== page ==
The path to the default rules folder depends on the locale and the version of Visual Studio in use. In a Visual Studio 2019 or later developer command prompt, the rules folder is %VSINSTALLDIR%MSBuild\Microsoft\VC\<version>\<locale>\, where the <version> value is v160 in Visual Studio 2019. The <locale> is an LCID, for example, 1033 for English. In Visual Studio 2017, the rules folder is %VSINSTALLDIR%Common7\IDE\VC\VCTargets\<locale>\. In a Visual Studio 2015 or earlier developer command prompt, the rules folder is %ProgramFiles(x86)%\MSBuild\Microsoft.Cpp\v4.0\<version>\<locale>\. You'll use a different path for each edition of Visual Studio that's installed, and for each language. For example, the default rules folder path for Visual Studio 2019 Community edition in English could be C:\Program Files (x86)\Microsoft Visual Studio\2019\Community\MSBuild\Microsoft\VC\v160\1033\.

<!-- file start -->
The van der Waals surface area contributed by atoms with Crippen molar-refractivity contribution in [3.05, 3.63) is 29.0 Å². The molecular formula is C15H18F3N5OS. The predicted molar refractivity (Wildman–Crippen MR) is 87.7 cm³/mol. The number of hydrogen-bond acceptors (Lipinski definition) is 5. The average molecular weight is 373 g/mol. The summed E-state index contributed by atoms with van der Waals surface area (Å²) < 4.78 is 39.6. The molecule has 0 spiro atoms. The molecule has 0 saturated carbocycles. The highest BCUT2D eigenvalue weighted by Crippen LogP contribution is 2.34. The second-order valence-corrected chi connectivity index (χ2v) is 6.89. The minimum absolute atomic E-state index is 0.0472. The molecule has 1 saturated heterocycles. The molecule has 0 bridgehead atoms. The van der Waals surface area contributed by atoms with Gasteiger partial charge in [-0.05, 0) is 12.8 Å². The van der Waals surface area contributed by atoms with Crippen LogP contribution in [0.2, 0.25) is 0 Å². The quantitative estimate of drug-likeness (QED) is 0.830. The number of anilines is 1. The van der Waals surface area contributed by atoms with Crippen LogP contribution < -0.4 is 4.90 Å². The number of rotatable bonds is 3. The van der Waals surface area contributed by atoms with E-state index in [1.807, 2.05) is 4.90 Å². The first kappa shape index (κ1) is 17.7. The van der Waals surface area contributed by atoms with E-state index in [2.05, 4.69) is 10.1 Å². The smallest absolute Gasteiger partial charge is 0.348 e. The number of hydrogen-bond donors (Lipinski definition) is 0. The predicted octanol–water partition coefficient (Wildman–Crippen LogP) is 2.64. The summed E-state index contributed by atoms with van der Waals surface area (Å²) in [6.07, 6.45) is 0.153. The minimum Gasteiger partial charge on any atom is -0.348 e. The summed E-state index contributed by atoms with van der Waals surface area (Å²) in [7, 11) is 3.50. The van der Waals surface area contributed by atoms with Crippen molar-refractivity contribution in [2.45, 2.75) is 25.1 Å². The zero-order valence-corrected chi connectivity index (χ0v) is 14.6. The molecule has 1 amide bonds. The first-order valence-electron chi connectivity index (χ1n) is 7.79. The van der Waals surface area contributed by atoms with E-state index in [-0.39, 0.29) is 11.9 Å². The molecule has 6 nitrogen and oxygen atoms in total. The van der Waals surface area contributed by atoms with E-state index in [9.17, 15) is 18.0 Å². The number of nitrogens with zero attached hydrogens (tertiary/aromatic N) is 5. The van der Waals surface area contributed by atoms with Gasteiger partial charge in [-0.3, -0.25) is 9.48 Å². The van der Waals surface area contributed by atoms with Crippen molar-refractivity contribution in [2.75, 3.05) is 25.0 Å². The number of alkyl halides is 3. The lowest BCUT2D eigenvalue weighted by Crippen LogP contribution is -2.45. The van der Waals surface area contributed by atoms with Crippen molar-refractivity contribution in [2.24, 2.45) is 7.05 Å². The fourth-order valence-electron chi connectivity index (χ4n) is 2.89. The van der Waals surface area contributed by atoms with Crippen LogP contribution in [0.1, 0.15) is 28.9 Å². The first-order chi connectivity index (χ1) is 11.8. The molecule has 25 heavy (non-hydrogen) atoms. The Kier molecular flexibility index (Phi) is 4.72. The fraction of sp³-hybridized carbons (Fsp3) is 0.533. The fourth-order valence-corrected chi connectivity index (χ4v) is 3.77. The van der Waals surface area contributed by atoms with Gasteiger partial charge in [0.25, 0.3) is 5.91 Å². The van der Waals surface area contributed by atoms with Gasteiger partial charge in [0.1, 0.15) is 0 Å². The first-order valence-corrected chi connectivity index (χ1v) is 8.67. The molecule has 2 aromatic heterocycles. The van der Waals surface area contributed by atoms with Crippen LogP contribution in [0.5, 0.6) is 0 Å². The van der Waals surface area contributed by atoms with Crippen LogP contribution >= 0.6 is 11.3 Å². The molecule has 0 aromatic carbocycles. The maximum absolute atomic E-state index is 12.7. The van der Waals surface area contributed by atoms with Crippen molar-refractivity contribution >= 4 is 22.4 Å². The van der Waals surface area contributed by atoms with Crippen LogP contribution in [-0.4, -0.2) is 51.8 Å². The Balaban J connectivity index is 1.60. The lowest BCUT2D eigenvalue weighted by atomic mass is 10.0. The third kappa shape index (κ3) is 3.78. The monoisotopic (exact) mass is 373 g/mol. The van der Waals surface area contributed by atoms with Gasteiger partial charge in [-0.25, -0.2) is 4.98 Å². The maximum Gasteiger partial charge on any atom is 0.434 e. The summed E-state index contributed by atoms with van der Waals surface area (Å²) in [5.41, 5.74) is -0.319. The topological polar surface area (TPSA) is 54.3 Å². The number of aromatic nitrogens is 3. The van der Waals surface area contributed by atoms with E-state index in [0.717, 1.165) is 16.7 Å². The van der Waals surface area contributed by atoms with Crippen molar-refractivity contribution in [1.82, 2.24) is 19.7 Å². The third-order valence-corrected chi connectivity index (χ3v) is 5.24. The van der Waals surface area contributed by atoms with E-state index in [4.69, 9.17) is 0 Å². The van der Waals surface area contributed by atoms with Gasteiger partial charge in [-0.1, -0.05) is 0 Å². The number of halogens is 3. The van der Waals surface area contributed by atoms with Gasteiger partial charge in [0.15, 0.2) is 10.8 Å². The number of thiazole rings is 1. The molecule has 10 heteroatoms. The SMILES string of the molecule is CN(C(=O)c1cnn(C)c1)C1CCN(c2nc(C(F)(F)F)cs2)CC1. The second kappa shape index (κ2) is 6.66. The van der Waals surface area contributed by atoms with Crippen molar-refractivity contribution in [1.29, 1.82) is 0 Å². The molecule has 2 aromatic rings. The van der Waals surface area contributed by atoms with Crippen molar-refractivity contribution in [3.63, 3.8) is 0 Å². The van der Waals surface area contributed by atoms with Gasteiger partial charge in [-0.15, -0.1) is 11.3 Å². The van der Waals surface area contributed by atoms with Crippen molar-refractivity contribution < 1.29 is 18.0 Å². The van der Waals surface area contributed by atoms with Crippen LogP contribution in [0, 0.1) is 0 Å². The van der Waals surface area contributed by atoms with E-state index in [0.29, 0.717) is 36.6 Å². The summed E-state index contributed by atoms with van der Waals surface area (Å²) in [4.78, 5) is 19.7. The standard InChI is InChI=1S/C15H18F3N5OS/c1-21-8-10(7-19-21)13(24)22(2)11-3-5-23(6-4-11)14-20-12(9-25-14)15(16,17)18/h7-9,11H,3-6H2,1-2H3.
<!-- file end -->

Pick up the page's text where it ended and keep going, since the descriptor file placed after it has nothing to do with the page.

You only need to understand the internal workings of these files and the Visual Studio IDE in a couple of scenarios:

  • You want to create a custom property page, or
  • You want to customize your project properties without use of the Visual Studio IDE.

Contents of rule files

First, let's open the property pages for a project. Right-click on the project node in Solution Explorer and choose Properties:

Shows the Visual Studio C++ Project Properties dialog